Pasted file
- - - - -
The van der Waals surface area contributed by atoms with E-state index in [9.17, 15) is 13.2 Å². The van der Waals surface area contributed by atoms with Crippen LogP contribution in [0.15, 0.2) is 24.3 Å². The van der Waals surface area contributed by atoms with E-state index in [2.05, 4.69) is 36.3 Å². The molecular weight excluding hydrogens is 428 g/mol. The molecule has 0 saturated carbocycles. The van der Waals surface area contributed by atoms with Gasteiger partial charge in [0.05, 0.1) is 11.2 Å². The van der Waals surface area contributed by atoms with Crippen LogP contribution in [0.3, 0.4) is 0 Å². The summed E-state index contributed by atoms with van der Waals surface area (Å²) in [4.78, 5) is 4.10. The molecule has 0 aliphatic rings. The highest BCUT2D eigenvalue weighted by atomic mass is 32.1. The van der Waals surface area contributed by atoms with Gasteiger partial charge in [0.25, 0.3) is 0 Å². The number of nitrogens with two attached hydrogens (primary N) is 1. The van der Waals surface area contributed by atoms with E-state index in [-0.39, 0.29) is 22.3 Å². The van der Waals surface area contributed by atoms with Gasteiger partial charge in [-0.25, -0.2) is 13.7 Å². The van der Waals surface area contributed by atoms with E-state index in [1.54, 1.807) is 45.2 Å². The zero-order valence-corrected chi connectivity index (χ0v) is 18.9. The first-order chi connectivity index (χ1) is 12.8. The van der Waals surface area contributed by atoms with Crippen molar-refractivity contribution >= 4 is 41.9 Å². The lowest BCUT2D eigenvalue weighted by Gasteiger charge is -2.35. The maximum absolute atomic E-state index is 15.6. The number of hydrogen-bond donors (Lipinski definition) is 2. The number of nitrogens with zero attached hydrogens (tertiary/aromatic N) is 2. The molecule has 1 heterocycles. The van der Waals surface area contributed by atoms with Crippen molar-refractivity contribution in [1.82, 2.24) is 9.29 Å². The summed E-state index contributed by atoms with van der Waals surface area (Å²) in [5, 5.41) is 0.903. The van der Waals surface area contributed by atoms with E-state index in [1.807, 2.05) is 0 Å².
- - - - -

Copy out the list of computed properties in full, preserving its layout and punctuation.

The van der Waals surface area contributed by atoms with E-state index in [9.17, 15) is 13.2 Å². The van der Waals surface area contributed by atoms with Crippen LogP contribution in [0.15, 0.2) is 24.3 Å². The van der Waals surface area contributed by atoms with E-state index in [2.05, 4.69) is 36.3 Å². The molecular weight excluding hydrogens is 428 g/mol. The molecule has 0 saturated carbocycles. The van der Waals surface area contributed by atoms with Gasteiger partial charge in [0.05, 0.1) is 11.2 Å². The van der Waals surface area contributed by atoms with Crippen LogP contribution in [0.3, 0.4) is 0 Å². The summed E-state index contributed by atoms with van der Waals surface area (Å²) in [4.78, 5) is 4.10. The molecule has 0 aliphatic rings. The highest BCUT2D eigenvalue weighted by atomic mass is 32.1. The van der Waals surface area contributed by atoms with Gasteiger partial charge in [0.25, 0.3) is 0 Å². The number of nitrogens with two attached hydrogens (primary N) is 1. The van der Waals surface area contributed by atoms with E-state index in [-0.39, 0.29) is 22.3 Å². The van der Waals surface area contributed by atoms with Gasteiger partial charge in [-0.25, -0.2) is 13.7 Å². The van der Waals surface area contributed by atoms with E-state index in [1.54, 1.807) is 45.2 Å². The zero-order valence-corrected chi connectivity index (χ0v) is 18.9. The first-order chi connectivity index (χ1) is 12.8. The van der Waals surface area contributed by atoms with Crippen molar-refractivity contribution >= 4 is 41.9 Å². The lowest BCUT2D eigenvalue weighted by Gasteiger charge is -2.35. The maximum absolute atomic E-state index is 15.6. The number of hydrogen-bond donors (Lipinski definition) is 2. The number of nitrogens with zero attached hydrogens (tertiary/aromatic N) is 2. The molecule has 1 heterocycles. The van der Waals surface area contributed by atoms with Crippen molar-refractivity contribution in [1.82, 2.24) is 9.29 Å². The summed E-state index contributed by atoms with van der Waals surface area (Å²) in [5, 5.41) is 0.903. The van der Waals surface area contributed by atoms with E-state index in [1.807, 2.05) is 0 Å².